McKenzie’s hit single, and the overwhelmingly positive publicity surrounding the festival, brought an estimated 100,000 young people to the streets of San Francisco that summer. The newcomers quickly overwhelmed the local bohemian subculture. Most of the musicians and artists who created the scene years earlier left town.
“When the media found us, that was the end of it. [The Haight-Ashbury scene] basically couldn’t continue to happen.” —Bob Weir (Grateful Dead)
In retrospect, we can see that the Monterey Pop Festival did not just launch a new wave of loud, fast, and wildly expressive popular music. Directly inspiring the Woodstock music festival held in upstate New York less than two years later, it debuted a new way for people to experience live performances. Many of the same acts that played in Monterey performed there for an estimated crowd of 500,000.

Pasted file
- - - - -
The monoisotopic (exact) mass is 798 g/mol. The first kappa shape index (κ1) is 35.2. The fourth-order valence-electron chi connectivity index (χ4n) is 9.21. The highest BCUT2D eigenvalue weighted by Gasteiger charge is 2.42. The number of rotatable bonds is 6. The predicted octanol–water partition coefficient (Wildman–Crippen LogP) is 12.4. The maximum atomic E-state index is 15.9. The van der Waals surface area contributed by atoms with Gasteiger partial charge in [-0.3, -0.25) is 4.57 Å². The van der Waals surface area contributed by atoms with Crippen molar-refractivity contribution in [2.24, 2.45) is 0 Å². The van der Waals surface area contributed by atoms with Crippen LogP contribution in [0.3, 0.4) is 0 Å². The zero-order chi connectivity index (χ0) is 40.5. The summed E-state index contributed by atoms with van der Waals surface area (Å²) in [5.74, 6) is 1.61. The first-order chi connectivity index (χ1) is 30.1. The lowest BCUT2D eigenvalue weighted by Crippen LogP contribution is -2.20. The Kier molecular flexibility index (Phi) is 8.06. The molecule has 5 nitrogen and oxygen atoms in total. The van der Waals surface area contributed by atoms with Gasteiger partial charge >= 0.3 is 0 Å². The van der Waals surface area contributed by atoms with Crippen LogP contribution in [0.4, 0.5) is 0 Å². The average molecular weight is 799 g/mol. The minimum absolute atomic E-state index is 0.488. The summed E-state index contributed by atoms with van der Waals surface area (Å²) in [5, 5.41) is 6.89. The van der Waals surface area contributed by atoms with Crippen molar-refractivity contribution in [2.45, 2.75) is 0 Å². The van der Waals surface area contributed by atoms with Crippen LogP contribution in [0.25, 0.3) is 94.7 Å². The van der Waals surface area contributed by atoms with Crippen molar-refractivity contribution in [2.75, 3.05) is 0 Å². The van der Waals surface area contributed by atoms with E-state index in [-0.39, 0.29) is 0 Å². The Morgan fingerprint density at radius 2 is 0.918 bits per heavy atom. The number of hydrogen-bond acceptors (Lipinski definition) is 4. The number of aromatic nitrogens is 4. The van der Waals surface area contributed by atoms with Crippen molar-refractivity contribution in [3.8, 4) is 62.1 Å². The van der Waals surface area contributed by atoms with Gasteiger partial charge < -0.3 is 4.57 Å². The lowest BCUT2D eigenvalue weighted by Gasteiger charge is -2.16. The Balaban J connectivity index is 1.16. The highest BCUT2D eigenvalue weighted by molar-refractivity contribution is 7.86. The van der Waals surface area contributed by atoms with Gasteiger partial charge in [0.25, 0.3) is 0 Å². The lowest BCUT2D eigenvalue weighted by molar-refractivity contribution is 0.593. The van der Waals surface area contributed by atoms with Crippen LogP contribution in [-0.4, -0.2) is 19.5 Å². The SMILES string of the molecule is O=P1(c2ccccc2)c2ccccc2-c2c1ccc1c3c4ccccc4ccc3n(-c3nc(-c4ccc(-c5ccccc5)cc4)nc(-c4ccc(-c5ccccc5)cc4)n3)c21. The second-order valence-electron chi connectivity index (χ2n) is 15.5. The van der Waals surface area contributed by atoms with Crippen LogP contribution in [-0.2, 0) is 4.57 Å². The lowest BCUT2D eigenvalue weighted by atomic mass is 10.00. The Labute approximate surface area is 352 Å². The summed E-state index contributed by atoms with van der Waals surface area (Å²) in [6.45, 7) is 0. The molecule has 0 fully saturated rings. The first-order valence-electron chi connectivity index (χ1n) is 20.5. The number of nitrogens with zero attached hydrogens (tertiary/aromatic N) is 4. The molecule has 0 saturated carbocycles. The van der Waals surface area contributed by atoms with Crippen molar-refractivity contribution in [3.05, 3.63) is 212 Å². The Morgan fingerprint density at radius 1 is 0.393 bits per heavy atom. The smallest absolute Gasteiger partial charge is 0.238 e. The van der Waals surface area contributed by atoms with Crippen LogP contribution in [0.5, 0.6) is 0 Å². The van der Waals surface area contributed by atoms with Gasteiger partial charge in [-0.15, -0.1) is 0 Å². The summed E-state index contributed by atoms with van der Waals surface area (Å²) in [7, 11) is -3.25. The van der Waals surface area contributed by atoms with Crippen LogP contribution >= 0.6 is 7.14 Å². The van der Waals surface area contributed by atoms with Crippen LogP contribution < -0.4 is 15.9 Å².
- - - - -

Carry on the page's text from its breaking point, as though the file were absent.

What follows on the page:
Sadly, 1969’s Woodstock Music and Art Fair in Bethel, New York, would be a last hurrah. Deadly violence four months later at an outdoor festival organized by the Rolling Stones at an Altamont, California, racetrack ended whatever sense of optimism remained in ’60s hippie culture. Tragically, both Joplin and Hendrix died of drug-related causes within a month of each other in late 1970. An era barely begun had ended.
But outdoor festivals did not go away, and there are hundreds of open-air music events, such as California’s Coachella and Tennessee’s Bonnaroo, held over spring and summer weekends in the United States today. Tens of thousands are drawn into a communal atmosphere that reaches back to the Summer of Love. Pop music and film were linked forever after by Pennebaker’s groundbreaking movie, and even more so by Michael Wadleigh’s film Woodstock a few years later. And, thanks to licensing agreements, the Monterey International Pop Festival Foundation was still dispersing money in 2017 to musical charities around the Bay Area.
Contributing writer Joe Gioia is the author of The Guitar and the New World, a social history of American roots music. He lives in Livingston, Montana.
Title image: Janis Joplin in performance (Source: Wikimedia Commons/ABC TV)